But that in charge energy doesn’t just happen when people are in trouble. It happens in all social and business situations. It’s a kind of leadership energy that never shuts off. People will notice that about you wherever you go. This type of energy is very relaxing, very calming, and very, very attractive.
This is one that isn’t so obvious, but it is very, very powerful. Once you handle the ability to get up and give a speech without much anxiety, you will less anxiety in general. Anxiety is a big killer of creativity. Being creative takes a lot of energy, and if your brain is too busy worrying about things that might happen, you won’t have nearly the energy you need to be creative.
Just sitting around a meeting at work and brainstorming, if you are worried, even in the back of your mind, about getting called on unexpectedly, you will have much less creative thinking power. But if standing up and giving a summary of your opinion is no big deal, then you can use all that extra brain power to think of creative solutions. And if you are the one thinking of all the creative solutions, then that’s another reason why you’ll be making more money than everybody else.
Part Two – How To Make Public Speaking Less Terrifying
Ok, so it’s still obvious that public speaking is worth doing. That if we can somehow get over our horrific fear of public speaking, we can get the benefits. That’s what we’ll focus on for the rest of this post. How to make public speaking as easy as possible, as quickly as possible.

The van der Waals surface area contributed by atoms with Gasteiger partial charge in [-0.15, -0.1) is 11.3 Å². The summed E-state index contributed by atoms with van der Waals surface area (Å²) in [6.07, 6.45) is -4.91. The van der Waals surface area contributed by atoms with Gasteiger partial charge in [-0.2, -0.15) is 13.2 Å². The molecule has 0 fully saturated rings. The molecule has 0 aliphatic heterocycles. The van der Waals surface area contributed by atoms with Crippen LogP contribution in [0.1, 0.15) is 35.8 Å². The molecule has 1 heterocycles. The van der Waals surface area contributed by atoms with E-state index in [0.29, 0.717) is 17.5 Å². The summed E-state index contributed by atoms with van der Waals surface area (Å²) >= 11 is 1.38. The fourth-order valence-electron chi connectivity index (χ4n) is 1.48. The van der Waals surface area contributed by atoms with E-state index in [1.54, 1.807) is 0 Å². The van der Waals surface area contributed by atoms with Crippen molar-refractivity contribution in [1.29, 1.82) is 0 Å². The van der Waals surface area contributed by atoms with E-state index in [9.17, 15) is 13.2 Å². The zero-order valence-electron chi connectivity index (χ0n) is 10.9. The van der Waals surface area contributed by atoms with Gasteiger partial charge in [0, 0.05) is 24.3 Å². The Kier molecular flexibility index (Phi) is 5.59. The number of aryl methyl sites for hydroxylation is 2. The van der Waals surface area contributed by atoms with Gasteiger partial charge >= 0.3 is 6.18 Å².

Public Speaking Is Many Skills In One
To start, forget any notion that you can “learn public speaking” in a couple of weeks. Or there is a collection of ideas or thoughts or insights that will make it easier. A much better approach is to see public speaking as a collection of skills. Skills that you can always improve on.
Lifetime Of Practice
Given how much more money, leadership skills and confidence (and all the other benefits) you can get from public speaking, and how there is really no end to either side of the equation (the better of a public speaker you are, the more benefits you’ll get), it makes sense to switch how we think about public speaking.
It’s not something that you can “do” or “not do.” It’s something that if you practice, you can “do better” than you can “do” now. To start, forget that any ideas that sound like “I can’t speak in public.”
Embrace You’ll Level Of Skill
Assume with the right incentives, you could stand up and give a decent speech. If somebody offered you a million dollars, or you had to do it to save a child’s life, you’d do it. Once you accept that you could do it if you really wanted or needed to, you’re ready for the next step.
Slowly Increase Public Speaking Skills – Forever
Once you accept that you can speak in public if you needed to, then it’s a matter of being able to do it in more situations, and do it better in those situations. For that, we’ll need to break down the skill building into two broad categories: Increasing Skill and Decreasing Fear. Each one these can have several sub categories. And since public speaking skills is something you’ll hopefully be improving upon for the rest of your life, you can attach these however you need to.
Decreasing Public Speaking Fear
This is easy. Start very small, and decrease your fears as slowly as you can. Be consistent, but be slow. If you feel the need for massive motivation, you are going too fast. The idea is to very, very slowly expand your comfort zone. Since public speaking overlaps quite a bit with whatever else causes social anxiety, do things to SLOWLY expand your comfort zone. Here are some recommends.